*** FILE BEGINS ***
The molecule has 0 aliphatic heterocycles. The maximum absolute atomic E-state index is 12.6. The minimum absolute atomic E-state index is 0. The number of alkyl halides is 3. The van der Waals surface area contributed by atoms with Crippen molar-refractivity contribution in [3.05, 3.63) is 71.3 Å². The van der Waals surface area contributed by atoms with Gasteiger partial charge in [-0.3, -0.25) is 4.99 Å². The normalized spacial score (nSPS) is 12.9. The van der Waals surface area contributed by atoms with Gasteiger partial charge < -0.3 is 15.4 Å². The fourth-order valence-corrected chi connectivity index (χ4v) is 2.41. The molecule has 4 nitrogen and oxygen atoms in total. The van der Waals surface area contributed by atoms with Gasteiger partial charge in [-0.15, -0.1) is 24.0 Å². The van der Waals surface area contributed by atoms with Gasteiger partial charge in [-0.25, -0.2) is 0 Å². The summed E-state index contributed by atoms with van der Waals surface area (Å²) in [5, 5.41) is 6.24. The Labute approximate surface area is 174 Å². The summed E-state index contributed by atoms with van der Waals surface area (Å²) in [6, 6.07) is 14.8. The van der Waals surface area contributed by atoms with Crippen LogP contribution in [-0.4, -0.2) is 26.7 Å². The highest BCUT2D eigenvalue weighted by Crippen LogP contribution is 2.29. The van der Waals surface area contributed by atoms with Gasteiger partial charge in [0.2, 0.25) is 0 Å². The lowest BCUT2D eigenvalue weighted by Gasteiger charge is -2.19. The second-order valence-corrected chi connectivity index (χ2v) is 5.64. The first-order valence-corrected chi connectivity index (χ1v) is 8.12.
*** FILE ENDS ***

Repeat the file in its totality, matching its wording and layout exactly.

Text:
The molecule has 0 aliphatic heterocycles. The maximum absolute atomic E-state index is 12.6. The minimum absolute atomic E-state index is 0. The number of alkyl halides is 3. The van der Waals surface area contributed by atoms with Crippen molar-refractivity contribution in [3.05, 3.63) is 71.3 Å². The van der Waals surface area contributed by atoms with Gasteiger partial charge in [-0.3, -0.25) is 4.99 Å². The normalized spacial score (nSPS) is 12.9. The van der Waals surface area contributed by atoms with Gasteiger partial charge < -0.3 is 15.4 Å². The fourth-order valence-corrected chi connectivity index (χ4v) is 2.41. The molecule has 4 nitrogen and oxygen atoms in total. The van der Waals surface area contributed by atoms with Gasteiger partial charge in [-0.15, -0.1) is 24.0 Å². The van der Waals surface area contributed by atoms with Gasteiger partial charge in [-0.25, -0.2) is 0 Å². The summed E-state index contributed by atoms with van der Waals surface area (Å²) in [5, 5.41) is 6.24. The Labute approximate surface area is 174 Å². The summed E-state index contributed by atoms with van der Waals surface area (Å²) in [6, 6.07) is 14.8. The van der Waals surface area contributed by atoms with Crippen LogP contribution in [-0.4, -0.2) is 26.7 Å². The highest BCUT2D eigenvalue weighted by Crippen LogP contribution is 2.29. The van der Waals surface area contributed by atoms with Gasteiger partial charge in [0.2, 0.25) is 0 Å². The lowest BCUT2D eigenvalue weighted by Gasteiger charge is -2.19. The second-order valence-corrected chi connectivity index (χ2v) is 5.64. The first-order valence-corrected chi connectivity index (χ1v) is 8.12.